Let me clarify something first. My definition of revision:
1. The act of completely revamping a previous version of a story.
2. When God looks down after creating the earth for six days and says, “Nope. Not so much.” And so He erases days two through six and starts again at day one. The general concept of creation wasn’t bad; it was everything that came after that was wrong.
Please understand that when I say revision, I don’t mean small edits. I mean that I trashed my previous story and started with a blank slate. That’s a revision in my world.
So, how many revisions are too many? I have asked myself this question countless times over the last six years. Six years. That number sounds frightening when I stop and realize that I’ve been working on the same story for over half a decade. Okay, so it’s not really the same story. In fact, in many respects it’s completely unrecognizable. But in my heart, it’s the same story.
Here’s how my novel began. It was my final semester of college, and I was on the top of my writing game. I wrote a short story as an assignment for my Advanced Fiction Writing course, and BAM, there it was—my future novel. Set in our world and a fantasy world, it was light-hearted, fun, meant for children, and I loved it. My classmates loved it too. And I thought, “I have the idea; that was the hard part, now to finish it. No problem!”
Two years later, college was long behind me and I hadn’t touched my story since graduation. I had thought about writing. I even broke it out now and then, but never with serious intent. So it sat, dormant but ready to be completed.
Then came NaNoWriMo 2010, and I decided to seriously attempt it. But my story couldn’t stay the same because I wasn’t the same. Suddenly within one month, it transformed from a child’s tale into a young adult novel. It was no longer light-hearted, but dark and complicated. And it was the beginning of a long journey of which I’m still caught in the middle.
Since NaNo 2010, I have revised my story over five times—until settling on an adult urban fantasy novel that’s still in the works. In some cases, my drafts have reached over 100,000 words. But inevitably, with every iteration, I reach a point where I scratch the entire thing. Whether I’m halfway through, a quarter of the way through, or even 75 percent completed, I always get to a chapter, a scene, or a character revelation where I get stuck.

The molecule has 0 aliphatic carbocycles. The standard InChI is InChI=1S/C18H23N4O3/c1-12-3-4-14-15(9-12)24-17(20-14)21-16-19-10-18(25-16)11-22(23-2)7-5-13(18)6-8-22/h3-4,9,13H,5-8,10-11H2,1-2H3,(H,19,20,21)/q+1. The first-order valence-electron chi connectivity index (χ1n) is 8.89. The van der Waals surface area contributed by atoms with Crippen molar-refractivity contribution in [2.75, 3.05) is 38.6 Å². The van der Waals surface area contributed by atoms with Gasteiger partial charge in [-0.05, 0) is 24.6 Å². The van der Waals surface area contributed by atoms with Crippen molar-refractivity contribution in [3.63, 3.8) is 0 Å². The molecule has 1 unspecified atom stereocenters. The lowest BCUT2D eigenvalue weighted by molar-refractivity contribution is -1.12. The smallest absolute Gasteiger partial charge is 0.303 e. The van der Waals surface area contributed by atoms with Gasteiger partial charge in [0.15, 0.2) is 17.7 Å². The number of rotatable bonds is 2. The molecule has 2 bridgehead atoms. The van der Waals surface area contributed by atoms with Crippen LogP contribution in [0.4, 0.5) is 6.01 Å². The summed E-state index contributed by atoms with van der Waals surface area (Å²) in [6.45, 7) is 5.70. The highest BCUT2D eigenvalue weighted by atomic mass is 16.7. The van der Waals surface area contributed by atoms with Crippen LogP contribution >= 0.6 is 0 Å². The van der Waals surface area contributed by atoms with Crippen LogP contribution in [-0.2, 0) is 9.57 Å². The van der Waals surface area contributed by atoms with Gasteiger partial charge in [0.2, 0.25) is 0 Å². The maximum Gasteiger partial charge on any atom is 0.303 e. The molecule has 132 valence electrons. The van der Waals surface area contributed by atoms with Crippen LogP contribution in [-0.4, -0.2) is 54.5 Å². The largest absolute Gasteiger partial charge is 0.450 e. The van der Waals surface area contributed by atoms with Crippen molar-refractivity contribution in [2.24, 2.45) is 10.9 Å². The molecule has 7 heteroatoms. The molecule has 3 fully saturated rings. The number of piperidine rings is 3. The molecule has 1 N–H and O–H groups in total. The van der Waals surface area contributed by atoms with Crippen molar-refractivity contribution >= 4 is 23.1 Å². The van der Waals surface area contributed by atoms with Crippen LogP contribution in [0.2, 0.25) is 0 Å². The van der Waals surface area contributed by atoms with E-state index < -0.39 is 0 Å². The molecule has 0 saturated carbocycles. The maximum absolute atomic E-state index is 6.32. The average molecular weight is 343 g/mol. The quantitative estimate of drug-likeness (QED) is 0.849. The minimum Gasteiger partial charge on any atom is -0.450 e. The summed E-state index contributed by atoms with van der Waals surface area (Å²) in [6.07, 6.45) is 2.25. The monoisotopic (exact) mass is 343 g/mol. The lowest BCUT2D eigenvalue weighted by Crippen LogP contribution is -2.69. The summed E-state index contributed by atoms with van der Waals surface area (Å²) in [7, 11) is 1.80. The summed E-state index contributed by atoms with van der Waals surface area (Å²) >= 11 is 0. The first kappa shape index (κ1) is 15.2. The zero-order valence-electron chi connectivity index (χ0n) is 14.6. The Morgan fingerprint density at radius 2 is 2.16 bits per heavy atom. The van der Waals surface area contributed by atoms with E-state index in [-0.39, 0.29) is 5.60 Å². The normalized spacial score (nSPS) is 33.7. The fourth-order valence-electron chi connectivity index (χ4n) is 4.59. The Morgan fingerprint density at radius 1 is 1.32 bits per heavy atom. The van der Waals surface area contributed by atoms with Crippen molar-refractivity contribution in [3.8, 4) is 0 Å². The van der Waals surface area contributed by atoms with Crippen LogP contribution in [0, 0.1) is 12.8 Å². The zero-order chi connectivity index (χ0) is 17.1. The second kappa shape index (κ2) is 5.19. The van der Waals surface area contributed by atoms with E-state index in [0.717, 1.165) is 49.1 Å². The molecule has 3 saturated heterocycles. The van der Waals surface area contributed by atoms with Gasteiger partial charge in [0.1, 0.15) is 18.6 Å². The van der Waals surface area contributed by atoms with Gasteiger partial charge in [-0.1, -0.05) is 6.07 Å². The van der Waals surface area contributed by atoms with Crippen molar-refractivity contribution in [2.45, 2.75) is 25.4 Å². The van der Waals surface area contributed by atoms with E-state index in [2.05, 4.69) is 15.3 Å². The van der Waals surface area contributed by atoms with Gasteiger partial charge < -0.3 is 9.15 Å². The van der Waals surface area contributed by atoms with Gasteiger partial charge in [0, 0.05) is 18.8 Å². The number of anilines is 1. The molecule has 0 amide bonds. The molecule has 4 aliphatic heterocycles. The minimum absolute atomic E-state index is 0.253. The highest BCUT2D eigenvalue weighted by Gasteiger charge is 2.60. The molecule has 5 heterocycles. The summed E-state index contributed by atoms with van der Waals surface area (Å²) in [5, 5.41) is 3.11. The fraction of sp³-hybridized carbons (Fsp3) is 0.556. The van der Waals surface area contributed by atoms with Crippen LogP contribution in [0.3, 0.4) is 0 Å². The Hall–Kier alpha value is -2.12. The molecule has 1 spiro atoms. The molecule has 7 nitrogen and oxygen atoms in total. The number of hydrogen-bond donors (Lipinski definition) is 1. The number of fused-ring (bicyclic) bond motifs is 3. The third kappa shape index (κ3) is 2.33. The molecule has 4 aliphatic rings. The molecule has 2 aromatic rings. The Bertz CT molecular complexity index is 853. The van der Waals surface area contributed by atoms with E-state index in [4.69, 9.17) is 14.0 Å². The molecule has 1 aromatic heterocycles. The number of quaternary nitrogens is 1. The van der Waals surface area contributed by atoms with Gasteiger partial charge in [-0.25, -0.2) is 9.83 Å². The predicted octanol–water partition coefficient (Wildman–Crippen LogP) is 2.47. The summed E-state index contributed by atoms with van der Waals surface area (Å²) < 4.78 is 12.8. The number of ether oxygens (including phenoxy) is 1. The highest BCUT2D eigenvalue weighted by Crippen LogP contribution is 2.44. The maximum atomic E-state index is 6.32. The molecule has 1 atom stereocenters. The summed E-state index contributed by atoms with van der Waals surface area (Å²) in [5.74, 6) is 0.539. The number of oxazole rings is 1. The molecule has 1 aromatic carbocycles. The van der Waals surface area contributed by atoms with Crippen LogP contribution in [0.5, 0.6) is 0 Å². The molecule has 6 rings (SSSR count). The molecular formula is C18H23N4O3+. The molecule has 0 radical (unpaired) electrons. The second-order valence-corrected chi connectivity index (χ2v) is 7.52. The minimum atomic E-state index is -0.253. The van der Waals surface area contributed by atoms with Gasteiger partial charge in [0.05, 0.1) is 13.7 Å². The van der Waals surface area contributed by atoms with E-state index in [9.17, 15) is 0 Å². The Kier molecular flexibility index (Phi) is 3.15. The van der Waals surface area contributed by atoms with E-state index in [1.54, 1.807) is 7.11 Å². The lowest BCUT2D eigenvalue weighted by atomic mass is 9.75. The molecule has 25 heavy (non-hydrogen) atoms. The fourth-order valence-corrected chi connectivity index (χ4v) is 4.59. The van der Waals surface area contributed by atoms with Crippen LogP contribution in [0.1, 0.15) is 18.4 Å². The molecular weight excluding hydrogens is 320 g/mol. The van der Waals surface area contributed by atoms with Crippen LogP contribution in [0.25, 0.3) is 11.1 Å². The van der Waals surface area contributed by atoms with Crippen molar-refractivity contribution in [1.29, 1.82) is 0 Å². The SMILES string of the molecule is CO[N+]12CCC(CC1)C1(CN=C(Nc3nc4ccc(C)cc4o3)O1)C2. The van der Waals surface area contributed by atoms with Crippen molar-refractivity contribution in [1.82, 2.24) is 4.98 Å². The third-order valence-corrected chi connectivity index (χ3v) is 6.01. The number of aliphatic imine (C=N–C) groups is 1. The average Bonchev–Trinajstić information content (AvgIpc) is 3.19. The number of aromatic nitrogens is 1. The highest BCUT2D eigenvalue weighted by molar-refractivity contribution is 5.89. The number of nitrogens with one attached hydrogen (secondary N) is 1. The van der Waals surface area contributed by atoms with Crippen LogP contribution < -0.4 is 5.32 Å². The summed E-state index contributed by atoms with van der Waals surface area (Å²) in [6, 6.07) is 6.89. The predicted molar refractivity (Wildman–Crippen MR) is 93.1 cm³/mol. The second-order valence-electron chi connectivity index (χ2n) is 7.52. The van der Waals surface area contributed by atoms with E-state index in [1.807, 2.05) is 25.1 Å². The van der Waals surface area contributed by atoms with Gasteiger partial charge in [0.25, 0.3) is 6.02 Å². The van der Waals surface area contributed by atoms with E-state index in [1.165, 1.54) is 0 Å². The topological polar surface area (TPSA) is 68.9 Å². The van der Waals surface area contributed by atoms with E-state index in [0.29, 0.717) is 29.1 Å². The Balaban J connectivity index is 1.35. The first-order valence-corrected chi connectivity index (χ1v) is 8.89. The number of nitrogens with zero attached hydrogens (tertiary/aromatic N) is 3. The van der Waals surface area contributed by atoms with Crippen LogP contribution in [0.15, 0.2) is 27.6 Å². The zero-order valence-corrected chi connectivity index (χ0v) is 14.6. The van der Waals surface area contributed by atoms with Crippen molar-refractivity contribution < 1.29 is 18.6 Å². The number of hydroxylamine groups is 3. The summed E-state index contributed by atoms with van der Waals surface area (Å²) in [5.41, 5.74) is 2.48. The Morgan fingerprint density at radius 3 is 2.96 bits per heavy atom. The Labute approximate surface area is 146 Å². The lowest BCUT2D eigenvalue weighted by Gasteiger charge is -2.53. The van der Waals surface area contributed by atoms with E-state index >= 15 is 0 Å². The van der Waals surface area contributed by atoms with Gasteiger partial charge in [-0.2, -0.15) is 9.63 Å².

Now, you might be thinking, “So, you get stuck. Figure it out and get back to work.” Well, I would love to do that. Unfortunately, when I get stuck, it’s because I find myself in a corner and even if I can, somehow, write myself out, that corner reveals something to me—that the story is not what I thought it was meant to be. Whenever I reach that point, I take a deep breath, shut my laptop, and make the decision to start over from word one and day one.
The amazing thing is, each time, my story has become better and better—more intricate and better thought out. The unfortunate aspect is, I have wasted so much time and scrapped so many stories. I have enough writing for two, if not three, books sitting on my computer, and yet I still continue to revise. At this point I fear I’ll never have a completed story, but I’m not sure how to fix it.
Can too much pickiness be a bad thing? Should I be more easily satisfied, or have each of my revisions been necessary to find the true story—wherever it is hiding?
I have to admit, there is a lot of frustration involved. I know the story is there, ready and waiting to be told, but where is it and how do I get it on paper?
When writing this blog, I asked myself the same question, “How many revisions are too many?” This is the fifth iteration of my blog, and as I write this sentence, I wonder if I’ll get to the next sentence or the next paragraph and decide, “No, this wasn’t the blog waiting to be told. I need to try again.”
Have you been here and faced these same struggles? How did you finally decide enough was enough, or are you still struggling like me?
For this blog at least, I’ve decided to suck it up and say, “Enough is enough.” I guess, you, my readers, will have to let me know if I made the right decision. And that’s the crux of the matter. At the end of the day, it’s not up to me. I could write the story that I know, I know, is the right story, but I’m the writer, not the reader. When all is said and done, the quality of my story, its effectiveness, and the joy it brings, is not only up to me. It’s up to you.
So be kind, dear reader. We pour our hearts and souls into our work and yet we are never fully satisfied, not until our writing makes it to you. When you read, remember that in your hands you not only hold the story you’re reading, but the endless revisions that helped it take shape. You can tell us if we did enough, if our writing passes muster, and that too many revisions were worth it in the end.
So, what do you think? How many revisions are too many?
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